The West Point years were formative ones for Eisenhower. He learned to endure the pressures and indignities of the Plebe year, and in turn, discovered his acute distaste for the hazing he was expected to inflict upon others as a Yearling. On the football field, Eisenhower experienced the exultation of stardom and crushing disappointment when a series of knee injuries brought his glory days to an abrupt and painful end. In bitter reaction, Eisenhower smoked too much, studied too little, and accumulated an impressive list of demerits. Despite this setback, Eisenhower emerged as a natural leader, serving as junior varsity football coach and yell leader. Although he did not apply himself academically at West Point, Eisenhower still managed to graduate in the upper half of the Class of 1915. This group of men would be later known as the class "The Stars Fell On."
Following graduation, second lieutenant Eisenhower was first assigned to Ft. Sam Houston, Texas. On a beautiful October day in 1915, he was on duty, assigned to walk the post and inspect the guard. Fellow soldier and new friend, Gee Gerow, recognized Eisenhower from across the street and beckoned him to join the casual lawn party where the Doud family of Denver were among the guests. Although he had recently "sworn off women," he pursued eighteen-year-old Miss Mamie Geneva Doud with singular determination. They were married in the Doud home on July 1, 1916. Ike and Mamie set out on a ten-day honeymoon in Colorado and on to Kansas to visit Dwight's parents and brother Milton at Kansas State College.
Those first years took Eisenhower to military posts in Texas, Georgia, Maryland, Pennsylvania, New Jersey, and, then, back again to Georgia and Maryland. Frequently, Eisenhower coached the posts' football teams, an assignment he initially balked at, however, as one of his West Point performance reports stated, he was "born to command." Although felt great satisfaction training World War I recruits for effective overseas duty, he was very impatient for his own chance to ship out to France. Eisenhower applied, reapplied, and lobbied his superiors for an assignment to combat duty--even to the point of reprimand--and was resentful at having missed out on "his" war. For two months in the summer of 1919, Eisenhower volunteered to participate as a Tank Corps observer in the War Department's First Transcontinental Motor Convoy. It was often a frustrating journey: a train of trucks moving little more than six miles an hour across the country, broken down or mired in mud on a daily basis. Weighed down by numerous moves and Ike's professional frustrations, these were both difficult and happy years for Ike and Mamie. In 1917, they became the proud parents of Doud Dwight, nicknamed Icky, but their world fell apart when he suddenly died of scarlet fever at age three.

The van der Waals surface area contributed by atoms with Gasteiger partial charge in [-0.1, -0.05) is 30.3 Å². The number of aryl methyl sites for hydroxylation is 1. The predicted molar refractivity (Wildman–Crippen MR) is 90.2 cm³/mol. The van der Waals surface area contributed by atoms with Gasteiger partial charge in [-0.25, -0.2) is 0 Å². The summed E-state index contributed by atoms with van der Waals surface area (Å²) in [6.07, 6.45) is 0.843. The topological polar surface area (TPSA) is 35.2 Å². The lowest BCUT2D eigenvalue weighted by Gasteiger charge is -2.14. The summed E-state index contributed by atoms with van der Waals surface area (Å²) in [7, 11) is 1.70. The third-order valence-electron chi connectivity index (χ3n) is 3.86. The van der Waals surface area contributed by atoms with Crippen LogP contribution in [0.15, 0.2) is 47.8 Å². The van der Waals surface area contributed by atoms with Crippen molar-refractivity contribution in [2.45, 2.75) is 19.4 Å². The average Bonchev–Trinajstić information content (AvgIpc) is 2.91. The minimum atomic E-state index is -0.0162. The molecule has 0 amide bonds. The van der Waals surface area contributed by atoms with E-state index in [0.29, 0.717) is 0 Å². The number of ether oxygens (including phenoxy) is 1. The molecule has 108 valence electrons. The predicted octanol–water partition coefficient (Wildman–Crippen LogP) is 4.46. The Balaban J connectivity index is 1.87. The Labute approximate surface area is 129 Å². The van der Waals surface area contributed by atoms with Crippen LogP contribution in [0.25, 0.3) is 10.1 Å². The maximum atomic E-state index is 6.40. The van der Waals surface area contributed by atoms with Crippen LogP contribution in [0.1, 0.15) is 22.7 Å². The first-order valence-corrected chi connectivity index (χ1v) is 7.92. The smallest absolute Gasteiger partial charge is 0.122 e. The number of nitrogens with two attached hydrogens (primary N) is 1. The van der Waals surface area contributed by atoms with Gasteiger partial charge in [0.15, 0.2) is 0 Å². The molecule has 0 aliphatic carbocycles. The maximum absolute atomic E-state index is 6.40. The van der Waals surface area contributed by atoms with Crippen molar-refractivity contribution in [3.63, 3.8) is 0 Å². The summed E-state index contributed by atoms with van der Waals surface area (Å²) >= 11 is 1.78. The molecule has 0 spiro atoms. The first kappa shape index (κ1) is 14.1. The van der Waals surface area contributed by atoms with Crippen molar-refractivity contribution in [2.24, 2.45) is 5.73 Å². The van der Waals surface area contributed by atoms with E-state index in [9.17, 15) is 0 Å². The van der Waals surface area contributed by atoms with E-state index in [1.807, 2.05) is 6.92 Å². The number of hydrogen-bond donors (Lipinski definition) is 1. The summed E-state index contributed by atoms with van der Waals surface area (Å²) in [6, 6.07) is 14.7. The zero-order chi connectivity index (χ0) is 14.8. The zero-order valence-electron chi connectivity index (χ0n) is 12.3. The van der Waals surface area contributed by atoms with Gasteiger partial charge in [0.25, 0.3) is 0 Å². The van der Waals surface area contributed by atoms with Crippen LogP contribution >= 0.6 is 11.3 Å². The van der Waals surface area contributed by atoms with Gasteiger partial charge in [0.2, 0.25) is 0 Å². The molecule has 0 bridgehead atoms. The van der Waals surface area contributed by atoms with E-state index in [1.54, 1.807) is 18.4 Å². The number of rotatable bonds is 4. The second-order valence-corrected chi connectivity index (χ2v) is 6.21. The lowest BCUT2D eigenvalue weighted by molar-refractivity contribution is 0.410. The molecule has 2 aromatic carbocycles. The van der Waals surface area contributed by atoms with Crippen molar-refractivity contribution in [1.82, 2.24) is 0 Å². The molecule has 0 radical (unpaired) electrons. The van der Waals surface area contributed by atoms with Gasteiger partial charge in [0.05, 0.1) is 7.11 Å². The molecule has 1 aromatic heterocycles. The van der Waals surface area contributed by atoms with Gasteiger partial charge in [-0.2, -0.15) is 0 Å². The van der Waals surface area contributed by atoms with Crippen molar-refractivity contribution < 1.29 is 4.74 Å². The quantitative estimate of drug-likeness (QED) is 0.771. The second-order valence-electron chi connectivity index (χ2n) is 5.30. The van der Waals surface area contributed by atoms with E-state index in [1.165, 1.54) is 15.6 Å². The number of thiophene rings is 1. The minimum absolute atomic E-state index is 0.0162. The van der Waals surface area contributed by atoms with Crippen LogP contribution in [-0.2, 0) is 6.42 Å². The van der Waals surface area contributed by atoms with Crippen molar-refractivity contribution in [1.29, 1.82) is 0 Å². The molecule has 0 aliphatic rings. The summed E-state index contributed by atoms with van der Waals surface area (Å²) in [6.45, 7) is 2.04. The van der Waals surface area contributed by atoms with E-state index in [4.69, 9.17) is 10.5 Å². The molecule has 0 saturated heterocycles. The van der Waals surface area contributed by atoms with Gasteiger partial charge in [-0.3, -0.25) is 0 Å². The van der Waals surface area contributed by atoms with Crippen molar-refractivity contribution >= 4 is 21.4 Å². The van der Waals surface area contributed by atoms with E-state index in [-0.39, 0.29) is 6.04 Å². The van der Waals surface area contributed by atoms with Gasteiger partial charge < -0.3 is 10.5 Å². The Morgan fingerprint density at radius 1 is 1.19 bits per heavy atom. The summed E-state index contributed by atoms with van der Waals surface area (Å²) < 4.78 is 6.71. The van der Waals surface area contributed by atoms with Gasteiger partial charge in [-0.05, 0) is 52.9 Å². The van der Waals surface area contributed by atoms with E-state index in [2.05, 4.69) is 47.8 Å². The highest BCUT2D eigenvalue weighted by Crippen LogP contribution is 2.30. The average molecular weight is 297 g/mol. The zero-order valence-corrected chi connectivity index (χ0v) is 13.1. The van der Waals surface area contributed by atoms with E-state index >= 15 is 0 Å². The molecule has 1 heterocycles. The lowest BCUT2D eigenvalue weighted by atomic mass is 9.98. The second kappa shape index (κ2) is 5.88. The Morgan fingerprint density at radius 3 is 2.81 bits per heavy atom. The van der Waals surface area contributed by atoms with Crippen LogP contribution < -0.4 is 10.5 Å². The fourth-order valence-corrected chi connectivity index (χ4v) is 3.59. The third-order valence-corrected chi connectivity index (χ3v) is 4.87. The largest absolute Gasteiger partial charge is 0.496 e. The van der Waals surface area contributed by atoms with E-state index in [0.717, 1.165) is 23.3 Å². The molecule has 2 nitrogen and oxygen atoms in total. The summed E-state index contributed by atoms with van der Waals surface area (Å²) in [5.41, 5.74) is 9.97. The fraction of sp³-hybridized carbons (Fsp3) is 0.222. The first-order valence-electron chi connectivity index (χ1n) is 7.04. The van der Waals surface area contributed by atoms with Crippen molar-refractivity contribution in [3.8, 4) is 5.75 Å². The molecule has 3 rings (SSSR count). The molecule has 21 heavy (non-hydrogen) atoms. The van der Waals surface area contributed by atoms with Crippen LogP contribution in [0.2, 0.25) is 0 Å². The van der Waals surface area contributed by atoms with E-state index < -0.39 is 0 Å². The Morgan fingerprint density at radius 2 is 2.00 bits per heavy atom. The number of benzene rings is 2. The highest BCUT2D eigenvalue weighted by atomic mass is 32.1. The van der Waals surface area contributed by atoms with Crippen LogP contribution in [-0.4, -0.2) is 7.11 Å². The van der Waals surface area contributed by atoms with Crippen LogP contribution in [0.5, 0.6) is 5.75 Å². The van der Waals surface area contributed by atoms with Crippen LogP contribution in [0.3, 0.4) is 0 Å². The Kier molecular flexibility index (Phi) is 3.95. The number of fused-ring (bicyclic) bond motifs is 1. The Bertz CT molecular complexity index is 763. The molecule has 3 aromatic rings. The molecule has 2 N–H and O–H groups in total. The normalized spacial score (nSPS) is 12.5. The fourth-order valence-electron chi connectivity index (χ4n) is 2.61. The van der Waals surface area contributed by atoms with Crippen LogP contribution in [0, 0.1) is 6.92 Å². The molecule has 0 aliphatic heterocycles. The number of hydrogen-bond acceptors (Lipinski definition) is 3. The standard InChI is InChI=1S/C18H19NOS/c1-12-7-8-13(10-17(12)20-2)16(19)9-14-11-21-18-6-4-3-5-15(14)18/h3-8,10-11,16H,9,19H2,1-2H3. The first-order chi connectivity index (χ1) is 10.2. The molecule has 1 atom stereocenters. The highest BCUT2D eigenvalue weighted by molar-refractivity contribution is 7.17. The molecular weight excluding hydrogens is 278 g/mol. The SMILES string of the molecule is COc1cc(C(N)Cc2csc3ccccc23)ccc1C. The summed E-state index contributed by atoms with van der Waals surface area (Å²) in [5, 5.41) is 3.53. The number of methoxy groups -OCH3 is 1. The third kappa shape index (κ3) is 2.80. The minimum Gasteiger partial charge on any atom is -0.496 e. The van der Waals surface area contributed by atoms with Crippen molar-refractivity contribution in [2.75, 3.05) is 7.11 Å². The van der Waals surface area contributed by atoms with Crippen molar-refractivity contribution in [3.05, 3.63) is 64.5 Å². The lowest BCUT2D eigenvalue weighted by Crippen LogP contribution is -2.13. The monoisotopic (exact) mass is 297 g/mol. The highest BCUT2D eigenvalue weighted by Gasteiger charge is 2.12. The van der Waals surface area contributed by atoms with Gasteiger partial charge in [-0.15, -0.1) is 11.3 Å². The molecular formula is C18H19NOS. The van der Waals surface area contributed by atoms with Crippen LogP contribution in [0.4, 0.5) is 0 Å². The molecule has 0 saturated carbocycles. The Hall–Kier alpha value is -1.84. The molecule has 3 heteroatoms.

Nineteen-twenty-two proved to be instrumental, both personally and professionally for Eisenhower. Mamie gave birth to their second son, John Doud and Eisenhower began serving as Executive Officer to General Fox Conner. A highly respected Army officer in the Panama Canal Zone, Conner assumed the role of mentor to the younger Eisenhower. Under Conner's tutelage, Eisenhower immersed himself in the seminal works of history, military science, and philosophy. It was Conner who explained the inevitability of World War II to Eisenhower. With Conner's assistance, Eisenhower was accepted into the Command and General Staff School at Ft. Leavenworth, Kansas, the Army's elite graduate school. In 1926, he graduated first in a class of 245 of the Army's finest young officers. Eisenhower had established a reputation for himself among officers of the small, peacetime United States Army.
While in Fort Benning in 1927, Eisenhower was selected by General John "Black Jack" Pershing to write for the American Battle Monuments Commission in Washington and Paris. It was in this period that Eisenhower was introduced to the geography, cultures, and people of Europe, knowledge that would prove invaluable a decade later. When his tour completed in 1929, Eisenhower reported to the War Department. One of his assignments was to develop a plan to mobilize manpower and equipment for the Army should there be another war. It was from this position that he was transferred in 1933 to serve as chief military aide, largely to write speeches, reports and policy papers, under Douglas MacArthur, U.S. Army Chief of Staff.